Revolution and Alienation
by Clive Bloom
Kathryn Hughes, The Guardian:
“Victoria’s Madmen” is a misleading title, since virtually no one in Clive Bloom’s book appears to be suffering from a serious mental health disorder. There is hardly an asylum in sight, and you’ll search in vain for a straitjacket. But take “mad” in its American sense and you begin to have a thesis. For it turns out that most of the people who pop up in Bloom’s book are Very Cross Indeed. Not specifically with Queen Victoria, although some of them aren’t above taking pot shots at the little lady. No, what really annoys these grumblers and growlers is the sheer wrongness of everything that is going on around them…
June Purvis, Times Higher Education:
This richly diverse book contains a number of gems, but at times the canvas is too broad. The inclusion of Mabel Barltrop, who came to believe that she was a female messiah and who founded the Panacea Society in Bedford after the First World War, sits oddly among the long list of cranks and radicals. And while Sylvia Pankhurst is praised for her embracement not only of feminism but also atheism, anti-imperialism, socialism, internationalism and anti-fascism, Bloom fails to mention that in 1927 she became, by choice, a single mother – something considered scandalous at the time. Consideration of such gender issues might have made the author more sensitive to the title of his book – are the lives of women (mad or otherwise) to be assumed under those of men? Nonetheless, Victoria’s Madmen conveys well the bubbling energy of those in the Victorian era who swam against the tide, and many of whose ideas would become the language of counter-cultural modernity.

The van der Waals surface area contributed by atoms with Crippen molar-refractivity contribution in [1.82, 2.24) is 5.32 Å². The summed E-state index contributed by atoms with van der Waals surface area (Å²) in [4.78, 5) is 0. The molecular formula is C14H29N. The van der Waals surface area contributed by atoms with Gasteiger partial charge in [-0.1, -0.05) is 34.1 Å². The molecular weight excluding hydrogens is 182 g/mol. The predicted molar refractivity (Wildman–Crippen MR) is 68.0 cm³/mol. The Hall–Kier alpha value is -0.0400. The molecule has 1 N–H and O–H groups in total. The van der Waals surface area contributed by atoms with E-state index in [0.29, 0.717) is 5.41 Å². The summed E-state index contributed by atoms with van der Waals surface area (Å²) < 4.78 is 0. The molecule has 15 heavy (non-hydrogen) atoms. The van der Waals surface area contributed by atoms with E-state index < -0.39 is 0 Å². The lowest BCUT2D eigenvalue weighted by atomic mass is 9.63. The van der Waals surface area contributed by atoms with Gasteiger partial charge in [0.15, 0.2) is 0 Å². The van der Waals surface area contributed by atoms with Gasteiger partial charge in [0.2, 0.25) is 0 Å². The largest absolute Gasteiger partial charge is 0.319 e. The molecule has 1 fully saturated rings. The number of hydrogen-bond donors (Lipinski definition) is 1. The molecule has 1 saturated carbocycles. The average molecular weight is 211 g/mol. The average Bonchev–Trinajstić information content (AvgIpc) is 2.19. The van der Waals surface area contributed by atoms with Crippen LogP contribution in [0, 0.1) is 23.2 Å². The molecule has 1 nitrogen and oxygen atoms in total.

Hannah Rosefield, The New Statesman:
In Victoria’s Madmen, he marshals a crowd of men and women to help him dismantle the myth of Victorian conformity and uniformity. Certainly, it would be hard to imagine a less uniform group of individuals. Bloom’s “madmen” include spiritualists and anarchists, atheists and visionaries, socialists, nudists and assassins. What links them, he argues, is the “revolution and alienation” of his subtitle: the feeling either that they were not the right shape for mainstream society and so had to seek fulfilment elsewhere, or that society was the wrong shape and had to be remodelled.